Your comment in the second paragraph of your response is an interesting one from an existential point of view, but legally has no foundation.

You write: "I think a lot of illegal immigrants (and their children) feel that what they are doing is really no more illegal than the things that some of their bosses do"

While it may be true that the illegal immigrants do not feel that they are doing anything wrong, this is immaterial. They have violated the law in not entering the country in the prescribed manner. You may not feel it is wrong to drive sixty miles-per-hour past the school next to my home. I think that the Lakewood Police Department may disagree.

Your second point, that the bosses who hire illegal immigrants are also violating the law holds no sway. Your speeding through the school zone does not mitigate my arson. We've both violated the law. In much the same way, it was a crime for the illegal immigrant to enter the country without the required visa; it was illegal for the employer to hire the undocumented worker. The employment laws here have clearly stated from the eighties that you must provide proof of documentation to work in this country. I've been with the same firm (or one of the companies that conglomerated into my current firm) for nineteen years. I have been asked to provide documentation three times over they years as the law has changed. Had my employer failed to update my documentation over the years they would have been breaking the law.

I do not wish to imply that I don't know that there is a lot of illegal stuff that goes on. If there weren't, the duties of the police department would be helping kittens out of trees and giving out directions.

Your third paragraph ends with a beautiful synopsis of the point of my original missive: "Illegal is illegal." I'm not sure why you think I don't get this. I was not suggesting that we "look the other way" on the other crime, I was merely stating that my allowing illegal aliens to attend our schools and reward them with in-state tuition rates is an odd notion to me as the legislature, in doing so, seems to be saying "We don't care that you broke the law to get here, you're breaking the law staying here… but hey, here's a little perk for the successful criminal: Reduced tuition!"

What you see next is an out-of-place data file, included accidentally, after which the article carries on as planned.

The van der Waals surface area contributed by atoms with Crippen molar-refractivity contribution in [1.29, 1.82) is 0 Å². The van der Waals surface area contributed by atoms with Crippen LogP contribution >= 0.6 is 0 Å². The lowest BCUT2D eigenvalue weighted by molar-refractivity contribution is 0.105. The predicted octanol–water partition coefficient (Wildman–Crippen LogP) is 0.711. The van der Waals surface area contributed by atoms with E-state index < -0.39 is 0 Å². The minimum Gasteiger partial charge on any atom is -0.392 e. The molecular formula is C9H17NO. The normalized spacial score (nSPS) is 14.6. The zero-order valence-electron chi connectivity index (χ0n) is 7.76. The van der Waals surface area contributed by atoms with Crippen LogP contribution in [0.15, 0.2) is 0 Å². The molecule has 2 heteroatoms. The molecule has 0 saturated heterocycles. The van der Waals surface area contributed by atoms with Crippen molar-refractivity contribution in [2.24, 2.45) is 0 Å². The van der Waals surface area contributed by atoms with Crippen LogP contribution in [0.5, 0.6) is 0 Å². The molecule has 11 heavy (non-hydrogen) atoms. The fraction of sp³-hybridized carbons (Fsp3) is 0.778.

Illegal is illegal. My stand is if you are not planning on enforcing the law then it would be better to revise those laws or annul them altogether. This being (apparently) an unrealistic expectation, is it too much to ask not to have laws passed which flagrantly contradict other laws?

And on the point of the parenthetical comment you and the proponents of the bill keep using, I believe that these are superfluous. There are three possibilities here: Persons A&B and their child all entered illegally; Persons A&B entered illegally and then had their child (Person C) here; Persons A&B entered illegally but (somehow) their child entered legally. In the first case Person C is a citizen, this law has no affect. In the second, Person C is illegal and this is where we get into the legal morass we have been contemplating. In the final situation, Person C is here legally and again, this law has no affect. Since it is only the middle case that the law would be in effect there is no reason to add the "(and their children)" comment.

I'll admit, I may not fully understand the finer points of the situation, but in broad strokes, it boils down to a simple concept. We have a federal law which prescribes entry requirements and procedures. People who do not follow these procedures are breaking the law. The Colorado legislature wants to grant these people perks for being successful in their criminal behavior. Either enforce the law or change it. Don't make a law that violates the laws already on the books.

That was my point.

Thanks again for your comments.